It was a busy day for racial justice protests in Boston and across the state of Massachusetts on Saturday as the calls to end systemic racism continue.
Black Lives Matter protests took place in East Boston at 11 a.m. and at Government Center at 3:30 p.m., one day after Mayor Marty Walsh declared racism a public health crisis in Boston and outlined a series of police reforms in response to the nationwide reckoning sparked by the police killing of George Floyd in Minneapolis.
As calls to defund the police have grown in recent days, Walsh said Friday he would propose transferring $12 million from the police department to fund a range of social services, including mental health counseling, housing and homelessness programs, and new public health commission efforts to address racial disparities in health care.
Inequality in social services was addressed at the 3:30 p.m. protest that kicked off at Government Center and ended on the Commons. Organizers said on Instagram the goal of the march is to "better the youth and elderly members of minority communities." The group wants all voices to be heard in order to "raise awareness of inequality in healthcare, housing and education."
Ending systemic racism was the common cause of the rally, with demonstrators committed to continue calling for change. The group conducted a "die-in" for eight minutes and 46 seconds to commemorate Floyd.
A number of Black women addressed the group, with one demonstrator saying, "It shouldn’t take George Floyd to call out for his mama and scream 'I can't breathe' for people to listen. You have to walk by faith and not by sight when seeking change.”
“When I think of the statement black lives matter, I think it’s something that’s very much in our home,” said Michael Kruckenberg, who is the father of an adopted Black daughter.
Kruckenberg brought his daughter to Saturday's protest, saying, “The message is a really great one for a young person who is just learning about this movement in the world in which she lives in. It’s a beautiful and important message.“
Demonstrators of all ages brought signs reading "Black Lives Matter" to the Black Lives Matter protest held in East Boston at 11 a.m. The community-led protest denounced systemic racism.
The group gathered at the Donald McKay statue amphitheater, behind the Bremen Street YMCA. Organizers said on Facebook they were gathering in peace for peace, six feet apart. Many people did wear masks and try to keep a safe distance from each other.
A busy day in the city kicked off early Saturday morning at Castle Island with words of hope and prayers for brighter days.
“I think there’s so much unrest they it’s good for all of us to get together,” said Mary Sances.
At Cardinal Sean O'Malley's "Mass for Racial Justice & Healing," he called on attendees to commit themselves to all work together for the good of the country.
“I’m sorry that it, that it took the death, the murder of George Floyd for this to finally make the news,” said Heidi Anderson.
While O’Malley has been critical of the church’s past actions on the issue, he is calling on Catholics to redouble their commitment to respect and justice for all.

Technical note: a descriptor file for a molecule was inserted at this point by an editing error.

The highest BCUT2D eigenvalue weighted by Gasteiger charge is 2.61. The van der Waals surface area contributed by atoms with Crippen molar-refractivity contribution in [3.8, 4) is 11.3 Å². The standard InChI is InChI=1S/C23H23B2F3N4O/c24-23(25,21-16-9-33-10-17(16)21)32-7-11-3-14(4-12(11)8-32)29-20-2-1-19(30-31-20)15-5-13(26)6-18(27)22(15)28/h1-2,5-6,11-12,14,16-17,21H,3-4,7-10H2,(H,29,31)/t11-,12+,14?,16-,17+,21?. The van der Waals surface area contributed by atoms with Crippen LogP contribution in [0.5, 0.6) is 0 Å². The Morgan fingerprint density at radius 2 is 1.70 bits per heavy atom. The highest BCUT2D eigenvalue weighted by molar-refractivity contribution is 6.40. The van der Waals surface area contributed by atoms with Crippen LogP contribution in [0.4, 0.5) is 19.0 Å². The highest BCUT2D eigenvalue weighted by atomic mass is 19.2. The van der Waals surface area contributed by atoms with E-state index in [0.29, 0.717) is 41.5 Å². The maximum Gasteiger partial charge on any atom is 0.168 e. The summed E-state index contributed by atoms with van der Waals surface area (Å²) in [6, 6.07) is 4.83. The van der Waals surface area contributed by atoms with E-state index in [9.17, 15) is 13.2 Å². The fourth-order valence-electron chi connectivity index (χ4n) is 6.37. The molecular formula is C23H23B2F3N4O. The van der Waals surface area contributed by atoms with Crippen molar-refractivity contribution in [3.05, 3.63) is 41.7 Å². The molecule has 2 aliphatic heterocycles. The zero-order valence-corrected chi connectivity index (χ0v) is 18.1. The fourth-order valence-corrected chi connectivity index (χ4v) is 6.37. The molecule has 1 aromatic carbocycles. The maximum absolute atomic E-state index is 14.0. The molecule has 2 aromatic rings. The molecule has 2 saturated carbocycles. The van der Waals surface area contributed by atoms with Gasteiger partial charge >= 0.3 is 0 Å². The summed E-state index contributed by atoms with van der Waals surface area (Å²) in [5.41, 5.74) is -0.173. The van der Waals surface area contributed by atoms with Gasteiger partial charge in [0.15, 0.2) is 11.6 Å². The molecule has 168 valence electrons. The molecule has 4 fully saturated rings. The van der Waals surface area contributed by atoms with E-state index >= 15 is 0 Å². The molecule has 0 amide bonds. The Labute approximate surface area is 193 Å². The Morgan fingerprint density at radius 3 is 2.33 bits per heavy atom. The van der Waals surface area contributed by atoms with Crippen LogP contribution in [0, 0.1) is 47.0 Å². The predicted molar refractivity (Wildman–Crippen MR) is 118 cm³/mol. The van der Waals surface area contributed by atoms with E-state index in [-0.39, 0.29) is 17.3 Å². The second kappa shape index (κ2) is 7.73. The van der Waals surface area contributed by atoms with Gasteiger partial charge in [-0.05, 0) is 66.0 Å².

“To wish to together, that has to be the response to racism,” said Cardinal O’Malley, who has condemned the death of Floyd.
Acknowledging the difficulty of addressing race, even in Boston, many at Saturday’s interfaith service said it’s critically necessary.
“Social and economic justice are a big part of the DNA of the Catholic faith,” said Massachusetts State Senator Nicholas Collins.
While faith leaders and community members continue to demand justice reform, people of faith believe it will only happen with the help of the community and law enforcement.
“To stand in solidarity with the community, the police department, which we support, and the entire society,” said Reverend Eugene Rivers.
Racial Justice Coverage in Boston
Outside of Boston on Saturday, protesters gathered in communities all across the state of Massachusetts, calling for police reform and an end to systemic racism, including in Cambridge, Acushnet, Haverhill, Reading, Worcester, Weymouth and Waltham.
The rallies were peaceful, some were large, others were small, but the overall message remained the same.
In Cambridge, there was a "Stand Out Against Racism" rally, where protesters stood along the Alewife Brook Parkway. Many of them held signs as they wore masks and practiced social distancing.
In Worcester, demonstrators gathered at East Park to remember the life of Breonna Taylor. The peaceful protest called attention to racial injustice in Black communities and showed showed solidarity with that community.
Taylor, an EMT, was inside her Louisville, Kentucky, apartment when officers used a "no-knock" warrant and entered her home. The officers fired several shots, hitting Taylor eight times and killing her. She was 26.
In Gloucester, a group of protesters came together, calling for changes in funding to the Gloucester Police Department. It started at 1 p.m. outside of Gloucester City Hall where the group specifically called on the city to withdraw funding for the Northeastern Massachusetts Law Enforcement Council, which provides military grade gear to municipal police departments.
Residents in Bridgewater held their third "Stand Up for Justice" rally in the town Saturday morning.
Amid the ongoing coronavirus pandemic, attendees at all of these events have been encouraged to wear face masks, bring hand sanitizer, practice social distancing, and bring their own signs.